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Many Families Take Patients Off Life Support Too Soon After Head Injury: Study

Many patients who have died from head trauma could have survived and recovered if their families had waited to care for them. excluding respiratory assistanceaccording to a new study.

Researchers from Massachusetts General Hospital, Harvard Medical School and other universities analyzed “potential clinical outcomes” for patients with traumatic brain injury (TBI) who were removed from life support, according to a press release.

The study included 1,392 patients treated at 18 trauma centers in the United States over a period of 7 1/2 years.

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Using a mathematical model, the researchers compared patients for whom life support was removed to similar patients who were kept on life support.

Among the group for whom life support was not withdrawn, more than 40% regained at least some independence, according to a press release.

Many patients who died from head trauma could have survived and recovered if their families had waited until they were taken off life support, a new study suggests. (iStock)

The researchers also found that the notion of remaining in a vegetative state was an “unlikely outcome” six months after an injury.

When designing the study, the team didn’t know what to expect, according to study author Yelena Bodien, PhD, of the Center for Neurotechnology and Neurorecovery in the Department of Neurology at Massachusetts General Hospital.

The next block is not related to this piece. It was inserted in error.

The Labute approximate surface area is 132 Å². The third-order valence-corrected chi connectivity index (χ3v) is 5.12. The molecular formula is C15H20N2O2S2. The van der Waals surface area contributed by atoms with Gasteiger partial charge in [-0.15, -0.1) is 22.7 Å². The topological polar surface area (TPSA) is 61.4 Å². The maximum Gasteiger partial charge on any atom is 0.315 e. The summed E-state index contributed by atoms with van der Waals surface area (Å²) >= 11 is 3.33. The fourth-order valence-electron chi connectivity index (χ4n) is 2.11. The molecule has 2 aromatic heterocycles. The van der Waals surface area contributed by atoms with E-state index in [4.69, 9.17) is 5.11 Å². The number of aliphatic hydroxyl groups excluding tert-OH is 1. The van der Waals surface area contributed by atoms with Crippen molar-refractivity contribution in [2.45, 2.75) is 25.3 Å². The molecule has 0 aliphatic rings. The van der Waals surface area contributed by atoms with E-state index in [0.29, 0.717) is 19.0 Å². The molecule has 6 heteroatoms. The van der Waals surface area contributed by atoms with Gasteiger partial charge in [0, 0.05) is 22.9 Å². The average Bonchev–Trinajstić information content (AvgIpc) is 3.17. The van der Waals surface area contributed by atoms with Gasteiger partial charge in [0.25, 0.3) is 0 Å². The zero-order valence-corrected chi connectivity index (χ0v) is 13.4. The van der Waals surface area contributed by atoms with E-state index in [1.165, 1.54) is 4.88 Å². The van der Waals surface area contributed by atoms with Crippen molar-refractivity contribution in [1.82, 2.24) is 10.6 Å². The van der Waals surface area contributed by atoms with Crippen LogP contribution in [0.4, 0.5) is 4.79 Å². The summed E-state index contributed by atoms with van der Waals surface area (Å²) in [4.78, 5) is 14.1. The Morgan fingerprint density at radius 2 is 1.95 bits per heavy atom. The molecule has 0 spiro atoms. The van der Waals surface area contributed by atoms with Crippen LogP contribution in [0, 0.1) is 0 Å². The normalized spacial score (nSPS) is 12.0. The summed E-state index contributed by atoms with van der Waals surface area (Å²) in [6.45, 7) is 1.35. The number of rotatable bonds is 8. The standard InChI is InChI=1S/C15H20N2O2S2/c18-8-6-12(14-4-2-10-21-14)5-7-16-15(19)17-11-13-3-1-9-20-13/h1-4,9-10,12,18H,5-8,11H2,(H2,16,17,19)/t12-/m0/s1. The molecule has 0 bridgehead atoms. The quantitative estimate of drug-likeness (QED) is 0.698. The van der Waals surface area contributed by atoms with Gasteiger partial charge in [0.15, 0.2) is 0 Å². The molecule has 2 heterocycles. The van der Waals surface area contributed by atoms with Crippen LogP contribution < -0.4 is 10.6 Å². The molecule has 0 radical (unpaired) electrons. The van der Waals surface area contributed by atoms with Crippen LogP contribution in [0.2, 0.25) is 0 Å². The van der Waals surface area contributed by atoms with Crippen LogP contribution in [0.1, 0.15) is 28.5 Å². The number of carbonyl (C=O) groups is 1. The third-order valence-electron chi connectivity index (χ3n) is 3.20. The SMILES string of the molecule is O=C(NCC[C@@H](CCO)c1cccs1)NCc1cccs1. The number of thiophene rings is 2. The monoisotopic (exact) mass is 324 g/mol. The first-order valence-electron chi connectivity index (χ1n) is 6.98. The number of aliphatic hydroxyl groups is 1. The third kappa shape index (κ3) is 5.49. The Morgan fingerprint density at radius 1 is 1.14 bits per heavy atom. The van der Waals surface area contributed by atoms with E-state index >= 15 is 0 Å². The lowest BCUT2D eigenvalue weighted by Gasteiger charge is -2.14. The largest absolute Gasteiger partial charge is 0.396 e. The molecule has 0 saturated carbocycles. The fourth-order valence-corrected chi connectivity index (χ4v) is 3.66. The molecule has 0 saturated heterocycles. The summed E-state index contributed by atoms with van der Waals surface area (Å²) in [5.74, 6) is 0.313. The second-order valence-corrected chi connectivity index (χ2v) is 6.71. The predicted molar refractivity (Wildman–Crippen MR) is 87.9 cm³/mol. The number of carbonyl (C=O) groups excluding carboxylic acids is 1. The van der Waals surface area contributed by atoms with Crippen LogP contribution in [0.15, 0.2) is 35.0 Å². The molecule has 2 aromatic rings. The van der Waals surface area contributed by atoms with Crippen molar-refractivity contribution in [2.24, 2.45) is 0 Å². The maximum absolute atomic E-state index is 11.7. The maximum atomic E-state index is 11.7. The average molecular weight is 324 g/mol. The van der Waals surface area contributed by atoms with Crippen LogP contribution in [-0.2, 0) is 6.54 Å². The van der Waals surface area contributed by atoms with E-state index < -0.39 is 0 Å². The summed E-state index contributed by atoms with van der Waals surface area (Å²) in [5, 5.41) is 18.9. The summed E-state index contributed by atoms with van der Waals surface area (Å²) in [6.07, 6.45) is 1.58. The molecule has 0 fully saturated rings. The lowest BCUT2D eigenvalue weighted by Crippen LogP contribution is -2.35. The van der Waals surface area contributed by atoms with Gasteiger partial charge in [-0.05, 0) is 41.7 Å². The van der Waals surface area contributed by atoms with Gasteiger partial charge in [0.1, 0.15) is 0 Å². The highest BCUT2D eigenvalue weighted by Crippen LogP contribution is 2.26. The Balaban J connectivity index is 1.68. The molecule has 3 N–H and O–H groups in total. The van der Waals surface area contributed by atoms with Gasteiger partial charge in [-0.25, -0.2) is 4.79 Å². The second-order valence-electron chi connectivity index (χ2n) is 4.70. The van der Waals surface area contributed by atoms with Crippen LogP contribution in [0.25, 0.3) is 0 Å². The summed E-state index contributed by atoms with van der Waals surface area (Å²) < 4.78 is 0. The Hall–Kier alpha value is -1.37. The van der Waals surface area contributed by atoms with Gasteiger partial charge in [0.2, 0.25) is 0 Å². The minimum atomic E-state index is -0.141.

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“Our anecdotal experience is that some families are told that their loved ones have no chance of recovery, that they will never walk, talk, work or have a meaningful relationship again – and yet, they have chose not to interrupt life support and their loved one made a remarkable recovery” she told Fox News Digital.

“On the other hand, clinicians are under a lot of pressure to make early prognoses and do not want to commit someone to a life that would never be acceptable to them. So it could be that patients who die after removal of the system otherwise, they would have had very significant deficiencies.

“Our anecdotal experience is that some families are told their loved ones have no chance of recovery…but they chose not to interrupt life support and their loved one made a remarkable recovery,” one researcher said. (iStock)

“I think there are two stories here,” Bodien said.

“One is that some head injury patients who died because life support was withdrawn may have recovered, but the other is that many would have died even if life support had been maintained.”

A patient’s prognosis after severe head trauma is very uncertain, she noted. “Sometimes patients with the most devastating injuries survive and significant recoveries“.

“Families can advocate for delaying the decision to terminate life support if it is what they think their loved one would want.”